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E-Darshan : Supreme Court questions logic behind not opening worship places

Supreme Court of India

Synopsis: The Apex Court was hearing a appeal against a Jharkhand High Court order by BJP MP Nishikant Dubey limiting worshippers to virtual darshan at Deogarh Baidyanath Temple during Shravani mela.

The present pandemic scenario has put the world at a halt. It has influenced every human’s life beginning with corporate tycoons to small vendors. All the places including temples were closed to reduce the spread of this virus among the people.

After a 2 month long – lockdown, the government is slowly opening up various sectors of the economy in an unlocked manner-process.

Meanwhile, numerous pleas for the opening of worship places in the country had been submitted at the Apex Court.

Picture of Jharkhand High Court
Live Law

On 31st July, the Supreme Court heard BJP MP Nishikant Dubey’s plea against the order of Jharkhand High Court, restricting worshippers to virtual darshan during Shravani Mela at Baidyanath temple, Deogarh.

The Supreme Court questioned the rationale of keeping worship places closed even after the lift of the lockdown, saying “e-darshan is indeed no darshan.”

Justice Arun Mishra, heading a three-judge Bench, said that when the whole country is opening up, then why should only religious places to be remained shut down. The temples, mosques, and churches should also be opened, at least on important occasions.

Deogarh Temple
Chhattisgarh News

Dubey had sought the Jharkhand High Court’s approval for the shravani mela which is held annually at the Baidyanath temple, but the permission was subsequently, denied. His lawyer Samir Malik argued that although priests have been given permission to enter temples, the doors are still shut for devotees.

He had referred to a recent Supreme Court order allowing Rath Yatra in Odisha under some conditions, urging the high court to approve the “Kanwar Yatra” and to open the shrine to devotees during Shravan’s holy month starting from 6th of July, as per rituals.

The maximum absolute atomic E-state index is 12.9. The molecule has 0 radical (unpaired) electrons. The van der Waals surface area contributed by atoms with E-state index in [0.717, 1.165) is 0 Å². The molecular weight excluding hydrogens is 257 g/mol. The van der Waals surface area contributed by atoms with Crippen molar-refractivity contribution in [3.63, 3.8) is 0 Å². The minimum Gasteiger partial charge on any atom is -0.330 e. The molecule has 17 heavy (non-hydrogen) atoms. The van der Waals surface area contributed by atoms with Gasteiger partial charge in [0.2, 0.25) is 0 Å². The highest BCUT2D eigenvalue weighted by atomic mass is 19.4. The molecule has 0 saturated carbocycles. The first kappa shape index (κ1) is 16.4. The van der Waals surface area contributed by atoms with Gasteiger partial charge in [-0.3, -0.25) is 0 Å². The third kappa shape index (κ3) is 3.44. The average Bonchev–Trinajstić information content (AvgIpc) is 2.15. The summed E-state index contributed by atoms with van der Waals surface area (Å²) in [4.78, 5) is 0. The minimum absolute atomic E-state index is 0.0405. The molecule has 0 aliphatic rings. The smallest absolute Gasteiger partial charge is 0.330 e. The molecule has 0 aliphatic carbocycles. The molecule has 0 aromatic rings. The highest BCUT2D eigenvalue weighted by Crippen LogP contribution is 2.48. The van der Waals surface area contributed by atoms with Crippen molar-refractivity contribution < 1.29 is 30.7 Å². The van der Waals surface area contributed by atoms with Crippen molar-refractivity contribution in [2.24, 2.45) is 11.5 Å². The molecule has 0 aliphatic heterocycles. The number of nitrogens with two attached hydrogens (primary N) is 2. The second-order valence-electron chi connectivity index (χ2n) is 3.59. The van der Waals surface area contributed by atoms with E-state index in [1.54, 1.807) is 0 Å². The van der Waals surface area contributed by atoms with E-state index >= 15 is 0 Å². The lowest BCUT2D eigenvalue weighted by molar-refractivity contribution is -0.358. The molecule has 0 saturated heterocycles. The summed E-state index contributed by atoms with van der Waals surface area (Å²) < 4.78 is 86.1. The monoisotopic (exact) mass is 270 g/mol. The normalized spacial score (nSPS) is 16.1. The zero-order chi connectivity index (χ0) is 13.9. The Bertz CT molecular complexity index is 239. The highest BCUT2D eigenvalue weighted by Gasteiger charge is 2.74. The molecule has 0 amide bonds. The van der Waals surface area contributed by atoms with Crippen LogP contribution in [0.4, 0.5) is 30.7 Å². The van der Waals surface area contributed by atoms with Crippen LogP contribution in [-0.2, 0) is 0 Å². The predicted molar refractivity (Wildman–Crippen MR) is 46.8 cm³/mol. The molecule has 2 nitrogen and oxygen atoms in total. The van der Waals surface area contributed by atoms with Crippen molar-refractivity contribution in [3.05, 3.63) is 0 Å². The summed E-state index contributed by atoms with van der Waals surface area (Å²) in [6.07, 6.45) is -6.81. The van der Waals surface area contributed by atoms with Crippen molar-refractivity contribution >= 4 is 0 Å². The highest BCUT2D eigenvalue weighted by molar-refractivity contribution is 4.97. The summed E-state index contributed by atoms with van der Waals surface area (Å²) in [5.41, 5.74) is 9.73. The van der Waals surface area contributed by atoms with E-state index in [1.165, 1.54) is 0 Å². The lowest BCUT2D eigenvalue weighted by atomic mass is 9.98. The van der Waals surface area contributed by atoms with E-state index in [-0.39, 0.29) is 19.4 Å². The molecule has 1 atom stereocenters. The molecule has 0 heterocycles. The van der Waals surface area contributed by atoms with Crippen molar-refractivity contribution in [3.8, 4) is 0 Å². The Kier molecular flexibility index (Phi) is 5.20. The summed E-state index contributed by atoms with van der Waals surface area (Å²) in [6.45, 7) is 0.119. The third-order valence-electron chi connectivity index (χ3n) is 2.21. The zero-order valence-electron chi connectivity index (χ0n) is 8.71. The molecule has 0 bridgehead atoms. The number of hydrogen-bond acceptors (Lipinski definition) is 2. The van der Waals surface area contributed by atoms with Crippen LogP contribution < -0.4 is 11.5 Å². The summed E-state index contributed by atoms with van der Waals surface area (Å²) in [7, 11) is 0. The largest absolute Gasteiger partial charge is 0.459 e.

On 3rd July, on the backdrop of the Covid-19 pandemic, the Jharkhand High Court denied permission to hold the annual Shravani Mela at the said temple. The High Court had directed the government to organize virtual prayers for worshippers. The supreme court refused to stay the decision of the High Court.

Senior advocate Salman Khurshid, representing the Jharkhand government, cited that the state’s lockdown had been extended until 31st August, and the passed orders can’t be revoked just two days before the festival. He submitted that the state government had announced to close all temples and mosques in the light of the ‘COVID-19’ pandemic.

He asked the court that it is difficult to expect the State to “select” devotees who can enter into the temple. The senior lawyer said that this opening could not be achieved immediately, even though the state could still “innovate” a system for choosing individuals to be allowed to enter.

Additional Advocate General for Jharkhand, Tapesh Kumar Singh, said that the lanes leading to the temple were congested, and social distance would be difficult to be monitor.

When asked for his opinion, the Solicitor General Tushar Mehta, referred to temples in Ujjain in Madhya Pradesh, which has started an Aadhaar card-based online darshan scheme. The devotees were given different time-slots. They had to wear masks when lining up for darshan and keep a physical distance.

The Bench observed that when the lockout restrictions are lifted in the state, the Jharkhand government may consider opening places of worship. It said that their suggestion of opening temples must be in tune with social distancing norms and other precautionary guidelines when the lockdown is relaxed.

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